Sheridan said something that has helped Tuttle's development is stability within the program. When Tuttle came to Indiana before the 2019 season, Kalen DeBoer was the offensive coordinator, but Sheridan was still on the staff as the tight ends coach. As Indiana transitioned from DeBoer to Sheridan, not much changed with Indiana's offensive schemes.

When looking at the development of young players, Sheridan said consistency and stability are important. In his two years as a Hoosier, Tuttle has heard the same messages from Sheridan and the rest of the Indiana staff. Sheridan said this constant reinforcement has helped Tuttle understand how to read coverages and execute.

"Over time if you work hard and you’re smart like Jack is, you get better," Sheridan said. "I think he’s done that since he’s been here.”

Tuttle said the main things he took away from his time with Ramsey last year and now with Penix is the way they watch film. This has helped Tuttle earn praise for his preparation from his coaches and teammates. Running back Tim Baldwin had a breakout performance versus Maryland rushing 16 times for 106, and said Tuttle is one of, if not the, hardest workers on the team. 

“I think both of them are phenomenal quarterbacks and I learned a lot underneath them,” Tuttle said. “...Some of the things they do on the field, whether it be how they take their pre snap routine, things like that, I really took from them and implemented into my own routine.”

Like Tuttle, Sheridan feels comfortable because of another area of preparation. Last season when Penix when down for the season with a shoulder injury, Indiana had to adjust its offense with Ramsey under center.

Sheridan said he learned from this situation that it is important to cater to what the quarterback likes the best. He said there will be subtle changes to the Indiana offense this week, whether or not that is noticeable to fans. Luckily, Sheridan thinks Tuttle and Penix share similarities in their arm talent.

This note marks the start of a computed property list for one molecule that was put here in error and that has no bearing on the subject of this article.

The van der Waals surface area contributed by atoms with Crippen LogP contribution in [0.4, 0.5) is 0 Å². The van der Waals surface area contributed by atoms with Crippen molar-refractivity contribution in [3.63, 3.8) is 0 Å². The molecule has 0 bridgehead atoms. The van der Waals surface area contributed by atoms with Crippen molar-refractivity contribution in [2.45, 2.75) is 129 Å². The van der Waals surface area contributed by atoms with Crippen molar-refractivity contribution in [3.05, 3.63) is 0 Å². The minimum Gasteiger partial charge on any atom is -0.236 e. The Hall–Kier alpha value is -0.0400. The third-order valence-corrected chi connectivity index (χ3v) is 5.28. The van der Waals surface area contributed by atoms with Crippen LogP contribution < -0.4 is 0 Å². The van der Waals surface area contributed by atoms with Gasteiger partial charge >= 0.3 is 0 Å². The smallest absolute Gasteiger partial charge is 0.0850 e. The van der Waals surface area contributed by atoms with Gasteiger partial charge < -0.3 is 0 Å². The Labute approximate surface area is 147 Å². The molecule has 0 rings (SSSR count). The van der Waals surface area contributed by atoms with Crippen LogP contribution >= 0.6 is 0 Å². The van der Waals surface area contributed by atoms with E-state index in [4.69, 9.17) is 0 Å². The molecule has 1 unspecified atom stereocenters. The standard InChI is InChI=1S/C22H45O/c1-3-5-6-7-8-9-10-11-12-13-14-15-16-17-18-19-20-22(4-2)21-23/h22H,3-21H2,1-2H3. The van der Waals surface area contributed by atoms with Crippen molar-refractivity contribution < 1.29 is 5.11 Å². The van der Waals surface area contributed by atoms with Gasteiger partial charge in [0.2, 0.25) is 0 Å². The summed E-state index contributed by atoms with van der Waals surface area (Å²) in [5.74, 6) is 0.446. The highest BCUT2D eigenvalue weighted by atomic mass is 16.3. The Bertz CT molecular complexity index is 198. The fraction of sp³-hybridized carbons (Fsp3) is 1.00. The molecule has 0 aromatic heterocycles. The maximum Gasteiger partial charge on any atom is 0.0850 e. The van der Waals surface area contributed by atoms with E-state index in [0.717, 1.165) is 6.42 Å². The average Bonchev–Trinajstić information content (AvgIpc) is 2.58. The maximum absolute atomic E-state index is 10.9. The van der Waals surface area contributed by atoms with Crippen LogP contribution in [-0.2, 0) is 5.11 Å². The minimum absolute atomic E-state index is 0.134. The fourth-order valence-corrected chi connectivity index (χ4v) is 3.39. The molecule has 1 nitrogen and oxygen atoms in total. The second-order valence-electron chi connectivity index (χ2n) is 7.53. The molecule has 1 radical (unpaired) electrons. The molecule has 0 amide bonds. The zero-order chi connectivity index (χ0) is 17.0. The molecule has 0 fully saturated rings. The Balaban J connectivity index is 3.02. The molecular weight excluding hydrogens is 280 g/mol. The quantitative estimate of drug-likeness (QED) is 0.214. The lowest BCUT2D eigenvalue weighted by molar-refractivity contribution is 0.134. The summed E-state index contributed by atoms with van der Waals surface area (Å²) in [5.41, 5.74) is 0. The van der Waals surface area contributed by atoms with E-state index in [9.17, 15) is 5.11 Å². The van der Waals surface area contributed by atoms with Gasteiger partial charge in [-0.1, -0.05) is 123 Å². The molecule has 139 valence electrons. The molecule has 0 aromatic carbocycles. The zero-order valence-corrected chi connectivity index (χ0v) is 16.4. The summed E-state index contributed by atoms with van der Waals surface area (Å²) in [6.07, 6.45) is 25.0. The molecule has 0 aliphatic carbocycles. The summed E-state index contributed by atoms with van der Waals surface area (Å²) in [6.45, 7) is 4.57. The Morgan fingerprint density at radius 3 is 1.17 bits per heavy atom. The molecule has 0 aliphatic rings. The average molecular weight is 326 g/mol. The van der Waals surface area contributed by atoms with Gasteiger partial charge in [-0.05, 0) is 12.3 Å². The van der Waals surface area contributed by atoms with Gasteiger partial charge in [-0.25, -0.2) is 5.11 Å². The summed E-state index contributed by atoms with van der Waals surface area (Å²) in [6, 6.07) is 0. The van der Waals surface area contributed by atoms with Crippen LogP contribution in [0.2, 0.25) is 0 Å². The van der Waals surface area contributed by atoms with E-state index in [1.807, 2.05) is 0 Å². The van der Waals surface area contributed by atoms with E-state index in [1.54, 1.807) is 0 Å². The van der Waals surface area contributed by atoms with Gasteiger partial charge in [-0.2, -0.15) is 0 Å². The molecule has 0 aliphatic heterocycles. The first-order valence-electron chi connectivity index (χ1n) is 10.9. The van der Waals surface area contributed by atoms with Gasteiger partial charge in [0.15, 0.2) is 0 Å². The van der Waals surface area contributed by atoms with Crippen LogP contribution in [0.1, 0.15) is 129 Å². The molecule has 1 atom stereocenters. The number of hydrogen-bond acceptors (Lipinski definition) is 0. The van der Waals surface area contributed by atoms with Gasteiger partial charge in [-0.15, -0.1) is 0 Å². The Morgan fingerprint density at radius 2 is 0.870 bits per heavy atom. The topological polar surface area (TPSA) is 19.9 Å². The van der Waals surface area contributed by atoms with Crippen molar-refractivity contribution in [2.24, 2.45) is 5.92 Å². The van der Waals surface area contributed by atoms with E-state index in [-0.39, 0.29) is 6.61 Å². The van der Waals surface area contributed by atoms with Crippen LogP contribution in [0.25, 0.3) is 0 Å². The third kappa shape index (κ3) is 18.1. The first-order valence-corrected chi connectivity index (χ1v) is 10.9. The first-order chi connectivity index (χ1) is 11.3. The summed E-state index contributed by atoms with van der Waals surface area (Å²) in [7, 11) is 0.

“I think there is a lot of carry over between the things that Mike liked the most and the things that Jack likes the most,” Sheridan said. You try to put together a system of offense that has flexibility based on your personnel week to week, game to game. You better have some flexibility to adjust, to adapt.”

An underrated part of Tuttle’s game, in Sheridan's opinion, is his ability to make plays on the run and out of the pocket. While it will be his first collegiate start and teams have very little film on him, Tuttle said he’ll keep this area of his game a secret for now. 

But once Tuttle steps on the field in Madison, his true game will be revealed to the thousands of fans watching at home, and more importantly, a stellar Wisconsin defense. Though the Badgers have only played in three games this year due to COVID-19, Wisconsin has allowed by far the fewest yards per game through the air and on the ground. The Badgers also rank second in the Big Ten in defensive efficiency. 

While a tough test lies ahead for Tuttle in his first start, he feels the support of his fellow Hoosiers behind him.

“For me, I just want to do every single thing I can for my team,” Tuttle said. “I care about them so much, and I want to give everything I have for them...The love I have for them, it’s LEO.”

Powered by SNworks Solutions by The State News
All Content © 2023 Hoosier Network